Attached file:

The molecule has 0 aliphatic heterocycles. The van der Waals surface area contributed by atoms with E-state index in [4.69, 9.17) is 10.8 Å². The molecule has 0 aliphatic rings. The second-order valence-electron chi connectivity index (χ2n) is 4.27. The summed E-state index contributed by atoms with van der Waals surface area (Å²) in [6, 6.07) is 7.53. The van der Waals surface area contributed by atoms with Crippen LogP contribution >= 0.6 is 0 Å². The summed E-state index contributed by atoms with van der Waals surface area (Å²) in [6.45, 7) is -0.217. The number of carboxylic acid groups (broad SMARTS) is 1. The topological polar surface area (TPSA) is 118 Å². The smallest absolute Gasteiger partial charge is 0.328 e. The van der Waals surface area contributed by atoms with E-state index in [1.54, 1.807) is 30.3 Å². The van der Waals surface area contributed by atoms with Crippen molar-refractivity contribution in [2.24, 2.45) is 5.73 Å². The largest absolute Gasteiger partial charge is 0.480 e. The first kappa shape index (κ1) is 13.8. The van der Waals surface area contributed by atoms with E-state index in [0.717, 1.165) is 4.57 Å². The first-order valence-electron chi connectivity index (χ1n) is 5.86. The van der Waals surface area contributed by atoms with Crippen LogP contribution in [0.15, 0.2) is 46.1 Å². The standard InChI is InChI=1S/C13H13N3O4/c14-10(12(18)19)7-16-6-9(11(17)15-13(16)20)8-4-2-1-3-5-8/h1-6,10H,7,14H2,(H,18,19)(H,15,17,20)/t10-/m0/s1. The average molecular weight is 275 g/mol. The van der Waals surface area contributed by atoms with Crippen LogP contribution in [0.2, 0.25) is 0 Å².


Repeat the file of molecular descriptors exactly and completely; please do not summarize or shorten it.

The molecule has 0 aliphatic heterocycles. The van der Waals surface area contributed by atoms with E-state index in [4.69, 9.17) is 10.8 Å². The molecule has 0 aliphatic rings. The second-order valence-electron chi connectivity index (χ2n) is 4.27. The summed E-state index contributed by atoms with van der Waals surface area (Å²) in [6, 6.07) is 7.53. The van der Waals surface area contributed by atoms with Crippen LogP contribution >= 0.6 is 0 Å². The summed E-state index contributed by atoms with van der Waals surface area (Å²) in [6.45, 7) is -0.217. The number of carboxylic acid groups (broad SMARTS) is 1. The topological polar surface area (TPSA) is 118 Å². The smallest absolute Gasteiger partial charge is 0.328 e. The van der Waals surface area contributed by atoms with E-state index in [1.54, 1.807) is 30.3 Å². The van der Waals surface area contributed by atoms with Crippen molar-refractivity contribution in [2.24, 2.45) is 5.73 Å². The largest absolute Gasteiger partial charge is 0.480 e. The first kappa shape index (κ1) is 13.8. The van der Waals surface area contributed by atoms with E-state index in [0.717, 1.165) is 4.57 Å². The first-order valence-electron chi connectivity index (χ1n) is 5.86. The van der Waals surface area contributed by atoms with Crippen LogP contribution in [0.15, 0.2) is 46.1 Å². The standard InChI is InChI=1S/C13H13N3O4/c14-10(12(18)19)7-16-6-9(11(17)15-13(16)20)8-4-2-1-3-5-8/h1-6,10H,7,14H2,(H,18,19)(H,15,17,20)/t10-/m0/s1. The average molecular weight is 275 g/mol. The van der Waals surface area contributed by atoms with Crippen LogP contribution in [0.2, 0.25) is 0 Å².